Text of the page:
E-Commerce Model: Social Networking Sites

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E-Commerce|
Social Networking Sites|
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This report will deal with the phenomenon of social networking sites and their position(s) in the current and future economic model.
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Table of Contents|
Section 1: Revenue Models, SWOT Analysis and Future Prospects| Pg. 2| Section 1.1: Revenue Models| Pg. 2|
Section 1.2: SWOT Analysis| Pg. 4|
Section 1.3: Prospects in the future for Facebook| Pg. 5| Section 2: Possible New Uses of an Existing Social Network| Pg. 6| Section 2.1: eGovernment| Pg. 6|

Section 2.2: eEducation| Pg. 7|
Section 3: : Customer Centric Designs of eCommerce Websites| Pg. 8| References| Pg. 10|

Section 1: Revenue Models, SWOT Analysis and Prospects of Popular Social Networking Sites This section will examine 4 social networking sites (Facebook, MySpace, Twitter and Google+) from an economic perspective. This section will be divided into three sub-sections: 1) The first sub-section will inspect the revenue models employed by each of these sites. 2) The second sub-section will look at the SWOT analysis of two of these sites and attempt to identify the various strengths and weaknesses of these sites. 3) The final sub-section will focus on one of these sites and look at its future prospects. Section 1.1: Revenue Models

Facebook
With 750 million active users (USA Today 2011), Facebook is undoubtedly the current market leader in the field of social networking sites. Established by former Harvard student Mark Zuckerberg in February 2004 as The Facebook, the site changed its name to Facebook in August 2005 and soon established itself as a major player in a field that was being led by Orkut and MySpace (Mashable, n.d), attracting users with its exclusivity and clean-interface. Facebook’s most important method of earning revenue is through advertising. A major chunk of its revenue is generated by the self-serve advertisement system which allows companies to decide who they want to market to, based on various preferences such as age, gender, marital status and the likes (Guardian 2009). The same report talks about Facebook selling virtual advertising estate on their websites to anyone who can dole out the cash, directing them to pages or profiles as they see fit. Finally, Facebook’s base of 3rd party apps has been the basis for many credit-card based transactions (in games for example) of which Facebook receives a certain percentage. All of these methods have helped Facebook’s revenue rise enough to be able to breakeven with its day to day costs (Guardian 2009) which is a major breakthrough for any social networking site. MySpace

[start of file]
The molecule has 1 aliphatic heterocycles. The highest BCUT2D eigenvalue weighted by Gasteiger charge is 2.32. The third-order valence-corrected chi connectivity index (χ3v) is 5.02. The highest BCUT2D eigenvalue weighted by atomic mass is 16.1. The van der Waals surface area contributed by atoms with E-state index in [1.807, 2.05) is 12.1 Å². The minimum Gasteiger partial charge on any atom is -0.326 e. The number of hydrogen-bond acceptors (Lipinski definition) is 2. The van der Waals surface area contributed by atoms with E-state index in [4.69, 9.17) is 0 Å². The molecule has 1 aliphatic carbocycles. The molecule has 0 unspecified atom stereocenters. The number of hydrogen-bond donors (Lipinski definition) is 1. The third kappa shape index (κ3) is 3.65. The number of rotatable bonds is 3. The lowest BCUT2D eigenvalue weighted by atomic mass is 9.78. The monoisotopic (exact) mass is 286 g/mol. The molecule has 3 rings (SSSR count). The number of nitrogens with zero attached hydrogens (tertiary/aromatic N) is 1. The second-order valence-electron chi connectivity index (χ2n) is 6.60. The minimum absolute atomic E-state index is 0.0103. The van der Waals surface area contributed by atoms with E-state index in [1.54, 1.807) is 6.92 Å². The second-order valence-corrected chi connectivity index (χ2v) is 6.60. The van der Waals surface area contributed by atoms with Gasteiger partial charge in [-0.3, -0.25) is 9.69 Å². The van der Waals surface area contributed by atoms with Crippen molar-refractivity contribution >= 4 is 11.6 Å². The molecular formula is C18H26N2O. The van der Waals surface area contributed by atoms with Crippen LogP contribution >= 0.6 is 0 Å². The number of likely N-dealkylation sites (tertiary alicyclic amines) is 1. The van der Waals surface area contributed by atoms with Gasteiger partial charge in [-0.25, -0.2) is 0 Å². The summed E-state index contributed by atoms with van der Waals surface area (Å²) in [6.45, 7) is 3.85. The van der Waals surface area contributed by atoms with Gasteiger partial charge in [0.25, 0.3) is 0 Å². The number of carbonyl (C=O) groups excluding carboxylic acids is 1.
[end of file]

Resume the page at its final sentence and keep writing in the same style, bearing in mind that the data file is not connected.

The leading social networking site before Facebook was established, MySpace had made its name in the field for being a site that was preferred by upcoming musicians for its ability to allow easy sharing of music. It was considered the youth’s most preferred network, since it was the first site that allowed them to ‘relate to brands and bands’ (Web Strategist 2008). However, the site currently owned by Specific Media, failed to innovate and lost a lot of its market share after the advent of Facebook, and has a current active user-base of 110 million users (The Next Web 2010). MySpace’s revenue model also revolves mostly around advertising. The site uses the basic two types of advertisements that are used by a lot of popular websites, namely pay-per-view and pay-per-click. In the former, the marketer pays a certain amount of money to have his Advertisement Banner up on MySpace’s pages while in the latter; he pays a certain amount (usually a few pennies) for every click that his advertisement gets. Although that may not sound like much, but with MySpace’s users still numbering in the million, the numbers certainly add up with the company making more than $550 million in revenue in 2007. However, since MySpace has fallen behind its...
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